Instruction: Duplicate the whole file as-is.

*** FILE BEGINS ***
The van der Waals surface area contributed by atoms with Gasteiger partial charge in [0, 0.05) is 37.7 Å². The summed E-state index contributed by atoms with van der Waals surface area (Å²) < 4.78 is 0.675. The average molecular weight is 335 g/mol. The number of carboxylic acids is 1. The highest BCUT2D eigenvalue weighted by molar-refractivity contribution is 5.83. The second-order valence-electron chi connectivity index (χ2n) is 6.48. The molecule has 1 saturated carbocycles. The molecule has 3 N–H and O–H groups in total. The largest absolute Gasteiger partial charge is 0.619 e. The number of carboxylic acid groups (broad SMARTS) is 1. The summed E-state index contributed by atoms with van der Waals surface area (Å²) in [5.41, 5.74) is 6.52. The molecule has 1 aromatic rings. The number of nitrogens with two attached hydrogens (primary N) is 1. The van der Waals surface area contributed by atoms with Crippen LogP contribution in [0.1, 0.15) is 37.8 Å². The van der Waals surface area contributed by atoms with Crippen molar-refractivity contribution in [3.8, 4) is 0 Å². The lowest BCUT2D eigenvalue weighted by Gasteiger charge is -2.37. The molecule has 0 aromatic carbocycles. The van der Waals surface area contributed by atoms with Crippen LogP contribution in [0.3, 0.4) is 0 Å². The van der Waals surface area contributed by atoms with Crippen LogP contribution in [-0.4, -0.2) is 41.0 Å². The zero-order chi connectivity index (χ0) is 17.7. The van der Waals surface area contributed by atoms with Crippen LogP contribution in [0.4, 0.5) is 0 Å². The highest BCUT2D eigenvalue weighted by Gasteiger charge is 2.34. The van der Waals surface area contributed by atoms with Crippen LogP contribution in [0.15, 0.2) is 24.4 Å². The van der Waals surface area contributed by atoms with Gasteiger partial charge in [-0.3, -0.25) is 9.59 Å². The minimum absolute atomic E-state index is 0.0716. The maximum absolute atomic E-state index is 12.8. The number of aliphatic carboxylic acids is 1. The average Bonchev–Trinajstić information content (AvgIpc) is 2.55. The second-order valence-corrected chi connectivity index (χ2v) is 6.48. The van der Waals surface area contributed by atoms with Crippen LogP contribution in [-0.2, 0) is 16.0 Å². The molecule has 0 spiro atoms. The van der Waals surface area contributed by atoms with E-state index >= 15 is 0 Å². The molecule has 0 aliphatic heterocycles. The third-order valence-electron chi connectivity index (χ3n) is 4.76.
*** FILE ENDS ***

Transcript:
The van der Waals surface area contributed by atoms with Gasteiger partial charge in [0, 0.05) is 37.7 Å². The summed E-state index contributed by atoms with van der Waals surface area (Å²) < 4.78 is 0.675. The average molecular weight is 335 g/mol. The number of carboxylic acids is 1. The highest BCUT2D eigenvalue weighted by molar-refractivity contribution is 5.83. The second-order valence-electron chi connectivity index (χ2n) is 6.48. The molecule has 1 saturated carbocycles. The molecule has 3 N–H and O–H groups in total. The largest absolute Gasteiger partial charge is 0.619 e. The number of carboxylic acid groups (broad SMARTS) is 1. The summed E-state index contributed by atoms with van der Waals surface area (Å²) in [5.41, 5.74) is 6.52. The molecule has 1 aromatic rings. The number of nitrogens with two attached hydrogens (primary N) is 1. The van der Waals surface area contributed by atoms with Crippen LogP contribution in [0.1, 0.15) is 37.8 Å². The van der Waals surface area contributed by atoms with Crippen molar-refractivity contribution in [3.8, 4) is 0 Å². The lowest BCUT2D eigenvalue weighted by Gasteiger charge is -2.37. The molecule has 0 aromatic carbocycles. The van der Waals surface area contributed by atoms with Crippen LogP contribution in [0.3, 0.4) is 0 Å². The van der Waals surface area contributed by atoms with Crippen LogP contribution in [-0.4, -0.2) is 41.0 Å². The zero-order chi connectivity index (χ0) is 17.7. The van der Waals surface area contributed by atoms with Crippen LogP contribution in [0.4, 0.5) is 0 Å². The highest BCUT2D eigenvalue weighted by Gasteiger charge is 2.34. The van der Waals surface area contributed by atoms with Crippen LogP contribution in [0.15, 0.2) is 24.4 Å². The van der Waals surface area contributed by atoms with Gasteiger partial charge in [-0.3, -0.25) is 9.59 Å². The minimum absolute atomic E-state index is 0.0716. The maximum absolute atomic E-state index is 12.8. The number of aliphatic carboxylic acids is 1. The average Bonchev–Trinajstić information content (AvgIpc) is 2.55. The second-order valence-corrected chi connectivity index (χ2v) is 6.48. The van der Waals surface area contributed by atoms with Crippen LogP contribution in [-0.2, 0) is 16.0 Å². The molecule has 0 spiro atoms. The van der Waals surface area contributed by atoms with E-state index >= 15 is 0 Å². The molecule has 0 aliphatic heterocycles. The third-order valence-electron chi connectivity index (χ3n) is 4.76.